The biggest difference on this album is the song structures. _666_ was more like a musical cabaret. While with _Supervillain_, the song structures are more classical songwriting. This is to make the songs more focused and also to make them more varied in relation to each other, instead of having multiple theme and mood changes within the song itself, as witnessed on _666_. Another big difference is that _666_ was written out from a guitar perspective, while with _Supervillain_, I have had a multiple angles as tools to make the songs. There are also more layers on _Supervillain_. With this I mean that _666_ contains songs that are very streamlined. _Supervilllain_ has a lot of layers in the height as well as going from A to Z.

I don't know much about the band's evolution, I only try to do what feels natural. I knew right from the start that I did not want to do a _666_ number two. Mainly for two reasons: first, it would not be much of a challenge -- as an artist, I always feel the urge to move; and second, I want every piece of work I do to be one of a kind. If I made three or four albums just like _666_, I would feel that I was pissing on the album's legacy. When I write the new material now as well, I am not that conscious on doing this or that, I am just naturally developing as a songwriter and at the same time writing stuff I like. I have like twenty five songs for a new album, and obviously the album will not contain all these songs. This means that even though I have all this material, I have no idea at this stage what the next album is going to sound like. It's like a maturing process, where you and the music grow and take form together.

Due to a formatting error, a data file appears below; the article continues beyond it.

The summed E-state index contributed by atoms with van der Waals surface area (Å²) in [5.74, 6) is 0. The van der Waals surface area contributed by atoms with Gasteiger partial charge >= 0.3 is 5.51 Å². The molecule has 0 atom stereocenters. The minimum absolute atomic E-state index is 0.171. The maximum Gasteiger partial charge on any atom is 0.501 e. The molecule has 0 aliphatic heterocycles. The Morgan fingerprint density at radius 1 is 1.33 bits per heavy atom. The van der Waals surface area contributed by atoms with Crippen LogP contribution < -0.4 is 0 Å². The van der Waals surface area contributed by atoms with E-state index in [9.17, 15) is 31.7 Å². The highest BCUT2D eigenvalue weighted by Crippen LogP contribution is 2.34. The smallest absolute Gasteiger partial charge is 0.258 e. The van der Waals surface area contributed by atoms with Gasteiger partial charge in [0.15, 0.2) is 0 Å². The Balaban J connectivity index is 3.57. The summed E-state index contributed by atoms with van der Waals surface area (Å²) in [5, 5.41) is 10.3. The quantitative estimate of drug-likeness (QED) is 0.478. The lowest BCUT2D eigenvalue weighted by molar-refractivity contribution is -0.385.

CoC: When did you first start working on these fifteen new compositions? Do you believe that the band's long hiatus enabled you to ensure that this year's effort would come across as a better balanced and more mature album than would have been the case if it had been released, let's say, two years after _666 International_?

V: The plan was to release it two to three years after _666_, but circumstances wanted it differently. For me, the timing feels perfect. But from the labels perspective, the momentum feels lost. Nevertheless, I think these are better days for DHG than the Nineties. People seem more open to something a bit different. Nobody could really label us when we released _666_. Even though the album got outstanding reviews, I feel that the record buyers used years getting into the record. In 1999, people where almost scared of liking it, while today it has kind of a cult status. It's very gratifying for me to have made something that today defines a branch of a big genre. Cheers.

CoC: Judging by its musical complexity and unique nature, I believe that it will be slightly difficult for _Supervillain Outcast_ to appeal to the average black metal fan. What are your thoughts on this issue, and what type of audience do you believe will become better connected with the album?

V: Maybe you are right. On the other hand, I think it is probably easier to get into this album than the previous one. When it comes to commercial press here in Norway -- and with this I mean newspapers and net-places for TV stations, etc. -- they have all blown me away. Top scores in almost every one. A journalist told me the other day that _Supervillain_ is the most highly rated album in commercial press regardless of genre. That really blew me away. If the press really hated the album, it would make no difference to me, but having it this way is definitely a bonus. I have also noticed that you don't have to be into black metal to enjoy this album. It appeals more to a general metal public.